Voyage to Auschwitz: The demon of Certainty
Author: David Haziot
Format: Kindle Edition
The author, who is not a Holocaust specialist but has always been very interested in the subject, is invited by a friend, a history teacher, to accompany a group of teenagers on a school trip to Auschwitz. To be able to see this place the way it is or the way it was, under the hardened snow in temperatures far below freezing (7°F) would be quite testing and a unique experience. As a museum of deportation and extermination, Auschwitz has held onto all of its macabre power. Everything is still there, the railroad tracks, the buildings, the barbed wire, and the crematories, torn down and in ruins. One cannot escape the terrible living presence of the greatest mass crime in all of history. It haunts you, and you are immediately seized by questions: How? Why did this happen?
This essay begins much like a journalist’s assignment. It then develops into a clear and precise historical recap of the conditions and process of extermination, doing away with a number of misconceptions still held to this day. The text goes on to broach an original philosophical reflection upon the intellectual roots of European thinking. It shows how, with an obsessive search for certainty, this thinking was to be one of the keys to understanding this unspeakable crime. Digging deep into the history of the budding sciences and mathematics, the author explains to us how the concept of certainty, now scientifically demolished, which seemed so inoffensive with regard to physics or chemistry, took on a demonic and destructive power when it was used in anthropology and purported to govern the behavior of man.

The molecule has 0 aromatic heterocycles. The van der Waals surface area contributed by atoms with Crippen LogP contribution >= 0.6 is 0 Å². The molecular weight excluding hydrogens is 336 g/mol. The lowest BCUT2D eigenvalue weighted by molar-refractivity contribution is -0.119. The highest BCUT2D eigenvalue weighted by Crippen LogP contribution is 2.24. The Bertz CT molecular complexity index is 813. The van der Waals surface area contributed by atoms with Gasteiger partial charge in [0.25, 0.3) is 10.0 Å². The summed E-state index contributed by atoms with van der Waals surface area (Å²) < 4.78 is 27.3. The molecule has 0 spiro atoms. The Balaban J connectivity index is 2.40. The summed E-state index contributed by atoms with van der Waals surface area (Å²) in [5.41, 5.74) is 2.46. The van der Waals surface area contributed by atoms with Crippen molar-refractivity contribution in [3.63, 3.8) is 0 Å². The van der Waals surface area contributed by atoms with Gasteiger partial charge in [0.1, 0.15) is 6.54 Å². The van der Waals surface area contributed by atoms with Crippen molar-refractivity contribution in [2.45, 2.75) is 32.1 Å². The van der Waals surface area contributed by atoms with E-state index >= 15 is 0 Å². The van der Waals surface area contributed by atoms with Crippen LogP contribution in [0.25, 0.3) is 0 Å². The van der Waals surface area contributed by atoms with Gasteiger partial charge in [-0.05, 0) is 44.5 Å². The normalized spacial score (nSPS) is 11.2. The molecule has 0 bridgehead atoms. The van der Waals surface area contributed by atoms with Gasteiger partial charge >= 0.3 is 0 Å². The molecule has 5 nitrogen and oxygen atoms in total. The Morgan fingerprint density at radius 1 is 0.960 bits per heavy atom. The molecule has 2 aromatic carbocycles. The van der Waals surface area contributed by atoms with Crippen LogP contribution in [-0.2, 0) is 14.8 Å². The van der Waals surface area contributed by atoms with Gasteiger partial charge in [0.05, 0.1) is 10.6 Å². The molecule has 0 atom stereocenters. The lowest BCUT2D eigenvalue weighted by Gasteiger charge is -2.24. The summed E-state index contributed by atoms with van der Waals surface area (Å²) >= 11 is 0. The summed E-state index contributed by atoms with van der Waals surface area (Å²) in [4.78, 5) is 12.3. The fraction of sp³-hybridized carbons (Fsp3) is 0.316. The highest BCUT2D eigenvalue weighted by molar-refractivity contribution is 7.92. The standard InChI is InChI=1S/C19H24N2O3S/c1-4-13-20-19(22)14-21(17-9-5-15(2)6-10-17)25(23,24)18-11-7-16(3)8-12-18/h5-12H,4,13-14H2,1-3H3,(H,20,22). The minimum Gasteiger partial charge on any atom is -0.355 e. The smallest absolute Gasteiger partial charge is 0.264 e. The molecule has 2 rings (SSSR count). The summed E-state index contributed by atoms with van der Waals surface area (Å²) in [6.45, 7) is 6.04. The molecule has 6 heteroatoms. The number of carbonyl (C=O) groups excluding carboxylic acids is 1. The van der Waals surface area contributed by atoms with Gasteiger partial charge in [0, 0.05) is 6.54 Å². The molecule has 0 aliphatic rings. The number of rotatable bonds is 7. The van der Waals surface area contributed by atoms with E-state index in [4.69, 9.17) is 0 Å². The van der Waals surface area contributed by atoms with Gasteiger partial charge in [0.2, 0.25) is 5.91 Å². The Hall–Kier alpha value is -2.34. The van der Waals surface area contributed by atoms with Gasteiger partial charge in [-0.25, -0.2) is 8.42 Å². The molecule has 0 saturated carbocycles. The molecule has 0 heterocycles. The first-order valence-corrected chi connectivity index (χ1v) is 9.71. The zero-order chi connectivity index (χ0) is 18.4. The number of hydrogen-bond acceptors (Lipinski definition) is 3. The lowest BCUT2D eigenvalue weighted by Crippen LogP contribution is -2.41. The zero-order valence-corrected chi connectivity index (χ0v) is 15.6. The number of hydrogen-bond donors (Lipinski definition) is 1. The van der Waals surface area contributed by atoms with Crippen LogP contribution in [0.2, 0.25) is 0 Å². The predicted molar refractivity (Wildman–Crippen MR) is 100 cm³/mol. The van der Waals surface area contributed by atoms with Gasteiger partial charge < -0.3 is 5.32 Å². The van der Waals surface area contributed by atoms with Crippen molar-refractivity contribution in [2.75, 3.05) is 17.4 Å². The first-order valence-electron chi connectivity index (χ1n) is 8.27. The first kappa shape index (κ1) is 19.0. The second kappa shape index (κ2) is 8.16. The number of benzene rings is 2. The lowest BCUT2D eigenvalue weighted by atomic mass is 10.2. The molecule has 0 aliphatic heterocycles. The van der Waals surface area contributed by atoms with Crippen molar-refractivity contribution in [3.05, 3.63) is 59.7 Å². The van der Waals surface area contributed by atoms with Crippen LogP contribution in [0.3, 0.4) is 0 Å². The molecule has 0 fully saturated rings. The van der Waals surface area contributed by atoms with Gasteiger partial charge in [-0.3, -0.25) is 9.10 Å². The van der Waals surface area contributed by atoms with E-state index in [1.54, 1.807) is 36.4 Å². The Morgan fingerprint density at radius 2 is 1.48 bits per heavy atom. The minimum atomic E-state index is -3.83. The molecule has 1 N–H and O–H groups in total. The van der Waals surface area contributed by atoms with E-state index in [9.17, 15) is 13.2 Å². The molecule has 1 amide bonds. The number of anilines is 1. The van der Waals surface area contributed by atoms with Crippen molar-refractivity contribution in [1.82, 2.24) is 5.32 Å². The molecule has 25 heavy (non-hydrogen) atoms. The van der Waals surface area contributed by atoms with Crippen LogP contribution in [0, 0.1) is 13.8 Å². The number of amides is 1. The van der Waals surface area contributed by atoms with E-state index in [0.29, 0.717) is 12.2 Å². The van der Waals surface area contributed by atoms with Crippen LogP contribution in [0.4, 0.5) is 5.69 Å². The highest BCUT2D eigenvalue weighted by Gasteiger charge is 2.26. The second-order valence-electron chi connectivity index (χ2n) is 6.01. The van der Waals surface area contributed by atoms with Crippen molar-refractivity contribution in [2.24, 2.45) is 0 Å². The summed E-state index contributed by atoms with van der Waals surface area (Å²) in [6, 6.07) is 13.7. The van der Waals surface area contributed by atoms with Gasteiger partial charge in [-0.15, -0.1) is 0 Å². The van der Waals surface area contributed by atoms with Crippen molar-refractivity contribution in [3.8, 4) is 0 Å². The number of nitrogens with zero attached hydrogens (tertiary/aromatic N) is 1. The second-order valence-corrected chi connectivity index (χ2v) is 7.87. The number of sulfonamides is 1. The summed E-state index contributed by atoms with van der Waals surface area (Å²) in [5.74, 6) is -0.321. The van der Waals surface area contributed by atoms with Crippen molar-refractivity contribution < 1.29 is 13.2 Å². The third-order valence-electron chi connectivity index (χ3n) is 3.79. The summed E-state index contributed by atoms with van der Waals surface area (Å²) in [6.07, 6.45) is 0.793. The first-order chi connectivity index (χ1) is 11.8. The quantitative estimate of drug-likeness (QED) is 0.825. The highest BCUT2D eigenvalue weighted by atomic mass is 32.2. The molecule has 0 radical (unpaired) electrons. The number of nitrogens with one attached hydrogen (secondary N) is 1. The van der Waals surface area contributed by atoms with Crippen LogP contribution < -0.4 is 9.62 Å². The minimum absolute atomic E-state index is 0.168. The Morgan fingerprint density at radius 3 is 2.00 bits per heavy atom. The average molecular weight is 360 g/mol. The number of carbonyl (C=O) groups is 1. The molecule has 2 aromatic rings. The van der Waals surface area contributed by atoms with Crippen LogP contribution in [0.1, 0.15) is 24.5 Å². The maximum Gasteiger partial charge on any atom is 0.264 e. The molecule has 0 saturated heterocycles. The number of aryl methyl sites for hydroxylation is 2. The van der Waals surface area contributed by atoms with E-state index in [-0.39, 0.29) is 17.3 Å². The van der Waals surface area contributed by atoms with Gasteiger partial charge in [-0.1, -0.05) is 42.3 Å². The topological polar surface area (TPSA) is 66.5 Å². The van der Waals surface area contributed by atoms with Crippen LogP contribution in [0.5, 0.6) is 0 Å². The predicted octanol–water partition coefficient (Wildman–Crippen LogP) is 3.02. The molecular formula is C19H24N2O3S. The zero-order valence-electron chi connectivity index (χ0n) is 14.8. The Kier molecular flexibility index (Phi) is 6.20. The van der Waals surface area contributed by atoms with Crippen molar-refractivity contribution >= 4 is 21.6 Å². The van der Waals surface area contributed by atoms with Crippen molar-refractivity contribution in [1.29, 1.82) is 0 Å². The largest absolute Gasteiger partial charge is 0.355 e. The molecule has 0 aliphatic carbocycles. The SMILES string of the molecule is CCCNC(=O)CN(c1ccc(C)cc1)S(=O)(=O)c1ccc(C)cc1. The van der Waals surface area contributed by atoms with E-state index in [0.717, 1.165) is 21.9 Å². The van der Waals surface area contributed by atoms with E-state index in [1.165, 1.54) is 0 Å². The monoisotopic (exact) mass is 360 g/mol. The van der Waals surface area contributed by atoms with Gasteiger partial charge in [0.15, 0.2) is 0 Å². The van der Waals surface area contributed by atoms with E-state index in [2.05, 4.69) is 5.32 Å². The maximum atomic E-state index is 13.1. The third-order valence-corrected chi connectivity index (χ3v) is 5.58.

A detailed chronology then situates Auschwitz in the historical context of World War II, and brings to light the two very distinct phases: first a classical war that lasted about two years, followed by the veritable frenetic craze for murder that overtook the Nazis as soon as they invaded the USSR in June of 1941.
David Haziot is a French author: biographer, novelist, essayist, and scriptwriter. He has published a number of books that have garnered him awards from the most prestigious juries in France, notably: Le Vin de la Liberté (a novel), which won the Prix de l’Académie du Vin de Bordeaux (the award from the Bordeaux Wine Academy) in 2000, as well as the Prix du Roman Historique (the award for best Historical Novel) in 2001; Van Gogh (a biography), which won the Prix de l’Académie Française in 2008; Le Roman des Rouart (biography of an entire family very involved in the Impressionist movement), which won the prestigious Prix Goncourt for biographies in 2012.
Cover photo: Françoise Couderc
Graphic design: Gaël Hauser